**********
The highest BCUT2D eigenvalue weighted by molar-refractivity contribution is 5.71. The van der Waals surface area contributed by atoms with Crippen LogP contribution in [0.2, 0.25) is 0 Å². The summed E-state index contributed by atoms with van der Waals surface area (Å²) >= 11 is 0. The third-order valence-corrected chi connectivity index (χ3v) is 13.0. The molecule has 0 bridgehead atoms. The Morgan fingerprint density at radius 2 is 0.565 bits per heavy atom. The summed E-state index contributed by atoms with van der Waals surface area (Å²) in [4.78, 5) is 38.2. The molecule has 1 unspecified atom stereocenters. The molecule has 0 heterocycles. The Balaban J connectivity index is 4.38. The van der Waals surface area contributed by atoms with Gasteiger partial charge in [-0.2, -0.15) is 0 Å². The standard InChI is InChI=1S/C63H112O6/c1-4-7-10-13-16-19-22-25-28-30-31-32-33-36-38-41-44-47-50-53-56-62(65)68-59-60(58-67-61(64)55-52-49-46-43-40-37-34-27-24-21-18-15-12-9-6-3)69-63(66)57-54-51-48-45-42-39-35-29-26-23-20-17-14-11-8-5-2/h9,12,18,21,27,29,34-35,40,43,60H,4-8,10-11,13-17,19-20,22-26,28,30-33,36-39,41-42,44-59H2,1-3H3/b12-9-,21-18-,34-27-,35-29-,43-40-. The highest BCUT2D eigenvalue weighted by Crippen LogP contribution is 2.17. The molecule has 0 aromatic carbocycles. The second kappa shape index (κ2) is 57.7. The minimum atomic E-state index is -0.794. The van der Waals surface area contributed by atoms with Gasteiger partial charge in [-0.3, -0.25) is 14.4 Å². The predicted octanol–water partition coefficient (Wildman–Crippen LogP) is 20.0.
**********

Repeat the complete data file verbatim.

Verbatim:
The highest BCUT2D eigenvalue weighted by molar-refractivity contribution is 5.71. The van der Waals surface area contributed by atoms with Crippen LogP contribution in [0.2, 0.25) is 0 Å². The summed E-state index contributed by atoms with van der Waals surface area (Å²) >= 11 is 0. The third-order valence-corrected chi connectivity index (χ3v) is 13.0. The molecule has 0 bridgehead atoms. The Morgan fingerprint density at radius 2 is 0.565 bits per heavy atom. The summed E-state index contributed by atoms with van der Waals surface area (Å²) in [4.78, 5) is 38.2. The molecule has 1 unspecified atom stereocenters. The molecule has 0 heterocycles. The Balaban J connectivity index is 4.38. The van der Waals surface area contributed by atoms with Gasteiger partial charge in [-0.2, -0.15) is 0 Å². The standard InChI is InChI=1S/C63H112O6/c1-4-7-10-13-16-19-22-25-28-30-31-32-33-36-38-41-44-47-50-53-56-62(65)68-59-60(58-67-61(64)55-52-49-46-43-40-37-34-27-24-21-18-15-12-9-6-3)69-63(66)57-54-51-48-45-42-39-35-29-26-23-20-17-14-11-8-5-2/h9,12,18,21,27,29,34-35,40,43,60H,4-8,10-11,13-17,19-20,22-26,28,30-33,36-39,41-42,44-59H2,1-3H3/b12-9-,21-18-,34-27-,35-29-,43-40-. The highest BCUT2D eigenvalue weighted by Crippen LogP contribution is 2.17. The molecule has 0 aromatic carbocycles. The second kappa shape index (κ2) is 57.7. The minimum atomic E-state index is -0.794. The van der Waals surface area contributed by atoms with Gasteiger partial charge in [-0.3, -0.25) is 14.4 Å². The predicted octanol–water partition coefficient (Wildman–Crippen LogP) is 20.0.